In three rounds spread over five days, an international jury of 14 “masters” of Koran recital sequestered in a room offstage listened to the chants, straining to detect the often minute variations in emphasis that would separate the next master from the also-rans. Aside from the glory and the numerous lucrative invitations that come with winning, the best Koran reciter would receive a prize of $18,000.

“Enough to buy me a good house in Uganda,” Mr. Mawejje said.

Koran recital is practiced by Muslims worldwide. For Muslims, the Koran in Arabic is the literal word of God, revealed to Muhammad by the archangel Gabriel over 23 years. According to one verse, God orders his followers to chant the Koran in a beautiful style in Arabic as often as they can.

“We hope that in this contest we can jubilate and glorify the Koran in the way it deserves,” said Hojatolislam Ali Mohammadi, a midranking cleric who is the head of Iran’s State Endowment and Charity Affairs Organization, which organized the event. “It pleases me to see there is no elbow room in this auditorium, as it is filled to the brim with lovers of the Koran.”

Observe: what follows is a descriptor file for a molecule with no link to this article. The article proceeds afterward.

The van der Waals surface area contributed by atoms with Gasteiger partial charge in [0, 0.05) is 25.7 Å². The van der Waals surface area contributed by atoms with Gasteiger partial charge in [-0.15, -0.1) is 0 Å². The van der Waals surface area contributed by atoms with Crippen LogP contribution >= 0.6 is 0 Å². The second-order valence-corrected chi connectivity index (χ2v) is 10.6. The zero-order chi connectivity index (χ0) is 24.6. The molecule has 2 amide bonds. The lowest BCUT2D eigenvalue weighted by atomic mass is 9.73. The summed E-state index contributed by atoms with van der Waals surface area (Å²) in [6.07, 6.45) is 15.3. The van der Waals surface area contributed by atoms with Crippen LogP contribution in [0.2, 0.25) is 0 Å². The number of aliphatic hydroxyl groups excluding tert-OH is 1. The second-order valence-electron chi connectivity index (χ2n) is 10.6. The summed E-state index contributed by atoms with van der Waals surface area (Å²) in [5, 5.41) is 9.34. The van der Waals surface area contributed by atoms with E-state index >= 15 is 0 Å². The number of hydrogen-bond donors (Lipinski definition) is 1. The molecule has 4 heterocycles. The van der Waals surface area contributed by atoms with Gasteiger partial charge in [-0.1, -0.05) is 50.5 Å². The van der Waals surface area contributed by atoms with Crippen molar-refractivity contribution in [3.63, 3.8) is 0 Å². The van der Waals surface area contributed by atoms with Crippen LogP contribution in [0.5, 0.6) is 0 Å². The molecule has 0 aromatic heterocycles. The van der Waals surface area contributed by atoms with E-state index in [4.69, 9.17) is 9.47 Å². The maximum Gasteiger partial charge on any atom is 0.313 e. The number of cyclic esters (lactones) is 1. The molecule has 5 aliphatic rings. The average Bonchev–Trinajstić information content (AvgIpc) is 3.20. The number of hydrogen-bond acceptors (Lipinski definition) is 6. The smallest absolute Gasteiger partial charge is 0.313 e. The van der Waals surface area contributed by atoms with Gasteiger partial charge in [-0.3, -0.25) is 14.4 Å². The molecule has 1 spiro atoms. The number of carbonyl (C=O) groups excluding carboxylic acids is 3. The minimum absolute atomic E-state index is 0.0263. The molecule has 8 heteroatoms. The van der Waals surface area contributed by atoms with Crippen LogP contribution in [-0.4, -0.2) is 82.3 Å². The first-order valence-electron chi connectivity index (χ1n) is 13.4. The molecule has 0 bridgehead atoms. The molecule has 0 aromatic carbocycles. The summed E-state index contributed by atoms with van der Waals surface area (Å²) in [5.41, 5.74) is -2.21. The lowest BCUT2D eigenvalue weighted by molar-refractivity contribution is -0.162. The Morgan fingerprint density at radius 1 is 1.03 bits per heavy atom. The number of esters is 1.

As the competition kicked off, Mr. Mawejje waited patiently as a competitor from Malaysia drew praise from the audience.

“Allah!” they shouted in appraisal, as the reciter, Ahmad Tel Mizi, hit a high note. “Mashallah!” or “God has willed it,” others responded.

But when Mr. Mawejje took the stage, nobody shouted for him.

“Alas, I wish I had followed the path of the messenger,” Mr. Mawejje recited in Arabic, as some in the audience shook their heads in disapproval.

“His tone is flat,” one attendee, Mohammad Ali Parvizkar, concluded. “We like emotions. This guy should learn from our Qassem Moghadami.”

Mr. Moghadami flawlessly made it through the two rounds leading up to the finale on Friday. An ethnic Arab from southwestern Iran, he is a native Arabic speaker, and he had come to defend the honor of the Islamic Republic.

“There is a lot of expectation on me, so I have practiced two hours a day for over a year,” Mr. Moghadami, 27, said while playing with prayer beads in a room reserved for the superstar reciter. He said that most Iranian reciters copied their style from popular Egyptian colleagues. “But of course we have mixed those with our own pronunciation and interpretations,” he said.